The year 1896 was not only the centennial of the State of Tennessee, it was the completion date of Sevier County’s courthouse.
The former courthouse, built in 1856, was considered unsafe in 1892, so members of the county court decided that it would be best to build a new courthouse. The current site, owned R. B. McMahan and his wife, Sarah, was deeded to Sevier County that year. Due to previous fire, officials wanted the new courthouse to be built in a location away from other buildings in order to keep the courthouse safe.
Kenneth McDonald of Louisville, Kentucky designed the new courthouse and the building was constructed by C. W. Brown of Lenoir City, at a cost of $21,000.
Measuring 85 feet by 70 feet, the courthouse is 3 stories tall, with a foundation made of limestone blocks, 24 to 30 inches thick. Hand-shaped limestone makes up the exterior walls to the first floor. In those days, the blocks were purchased and brought in by horse drawn wagons. Local brick masons made the bricks that make up the walls ab0ve the first floor.
Of course, once you see the courthouse, your eyes go immediately to the tower, which rises 75 feet above the structure. It rises 130 feet from the ground and is made of wood columns 10 inches by 10 inches rising from wood trusses. The tower’s large Seth Thomas clock carried a price tag of $1,353.45. Once manually wound, today it’s electric and is struck every hour. George G. M. Nichols, aka Sevierville’s “Tinner”, constructed the courthouse’s metal dome.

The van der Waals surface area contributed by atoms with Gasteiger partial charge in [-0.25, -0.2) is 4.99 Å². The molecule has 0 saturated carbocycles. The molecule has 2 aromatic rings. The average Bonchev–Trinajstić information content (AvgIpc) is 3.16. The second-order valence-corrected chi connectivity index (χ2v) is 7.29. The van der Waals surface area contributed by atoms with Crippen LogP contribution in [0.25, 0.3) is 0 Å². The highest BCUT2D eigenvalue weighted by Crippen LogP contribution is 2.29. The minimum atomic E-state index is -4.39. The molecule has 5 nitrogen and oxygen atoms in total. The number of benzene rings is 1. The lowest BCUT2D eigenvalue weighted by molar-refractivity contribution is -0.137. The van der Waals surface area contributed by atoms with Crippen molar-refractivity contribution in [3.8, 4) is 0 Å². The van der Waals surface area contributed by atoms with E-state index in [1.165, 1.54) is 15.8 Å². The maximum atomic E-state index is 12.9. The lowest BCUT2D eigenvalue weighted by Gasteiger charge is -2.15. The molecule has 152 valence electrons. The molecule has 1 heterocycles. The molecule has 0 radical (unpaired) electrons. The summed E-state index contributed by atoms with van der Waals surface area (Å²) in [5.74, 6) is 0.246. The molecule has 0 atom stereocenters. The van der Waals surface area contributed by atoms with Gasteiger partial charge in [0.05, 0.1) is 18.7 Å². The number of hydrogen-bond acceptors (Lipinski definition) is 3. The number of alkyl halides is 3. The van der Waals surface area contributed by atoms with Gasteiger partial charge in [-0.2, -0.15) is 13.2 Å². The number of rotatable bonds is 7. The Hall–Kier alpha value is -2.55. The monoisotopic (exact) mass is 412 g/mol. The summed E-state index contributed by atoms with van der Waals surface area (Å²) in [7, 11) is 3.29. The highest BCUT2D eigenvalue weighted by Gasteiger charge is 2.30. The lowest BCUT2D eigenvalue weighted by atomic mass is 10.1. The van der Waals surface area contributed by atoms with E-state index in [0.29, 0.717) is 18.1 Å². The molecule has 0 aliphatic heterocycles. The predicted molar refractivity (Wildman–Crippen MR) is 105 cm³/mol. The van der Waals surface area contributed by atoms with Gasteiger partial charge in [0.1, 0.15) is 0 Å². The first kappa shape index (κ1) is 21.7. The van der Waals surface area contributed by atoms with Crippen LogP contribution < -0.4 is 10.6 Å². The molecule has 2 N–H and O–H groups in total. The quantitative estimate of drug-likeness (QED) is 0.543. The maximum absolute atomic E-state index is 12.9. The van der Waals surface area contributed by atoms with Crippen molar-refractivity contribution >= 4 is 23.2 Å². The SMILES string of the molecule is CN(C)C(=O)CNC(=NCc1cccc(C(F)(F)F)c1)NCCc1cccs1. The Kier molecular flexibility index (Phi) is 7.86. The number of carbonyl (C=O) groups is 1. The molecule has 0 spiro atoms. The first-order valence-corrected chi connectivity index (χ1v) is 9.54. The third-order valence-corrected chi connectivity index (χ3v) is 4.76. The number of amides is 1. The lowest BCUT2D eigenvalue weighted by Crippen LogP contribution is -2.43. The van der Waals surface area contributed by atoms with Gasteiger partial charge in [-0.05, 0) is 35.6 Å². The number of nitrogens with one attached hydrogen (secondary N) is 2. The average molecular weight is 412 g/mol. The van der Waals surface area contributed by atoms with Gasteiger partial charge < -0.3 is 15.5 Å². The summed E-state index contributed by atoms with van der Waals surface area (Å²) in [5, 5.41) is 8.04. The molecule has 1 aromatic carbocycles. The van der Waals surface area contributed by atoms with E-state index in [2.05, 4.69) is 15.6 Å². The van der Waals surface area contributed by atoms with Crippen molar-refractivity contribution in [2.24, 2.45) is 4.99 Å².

Age and overcrowding became an issue again in the 1960’s with some voicing a desire to tear it down and build a newer, more modern building. County historian Joe Sharp spearheaded the effort to preserve the current structure and won by a vote of 13-11.
However, the building did take on remodeling work in August of 1971. Complete demolition of the interior of the existing building, a reworking of the clock tower, installation of an elevator to serve three floors, cleaning and patching the exterior walls, and a complete new plumbing and electrical system were a few of the major renovation items. Still, the exterior character of the building was left intact, but renovations provided for the necessary modern needs the insides required in order for it to serve a modern world. It was officially dedicated in April of 1975 and cost nearly $1.4 million.
In 1976, the National Register of Historic Places recognized the Sevier County Courthouse. It was the first courthouse in Tennessee placed on the register.
An annex was added in 1990 at a cost of $1.4 million followed a passing vote and dedicated in 1993. The dome and clock tower were also restored that year.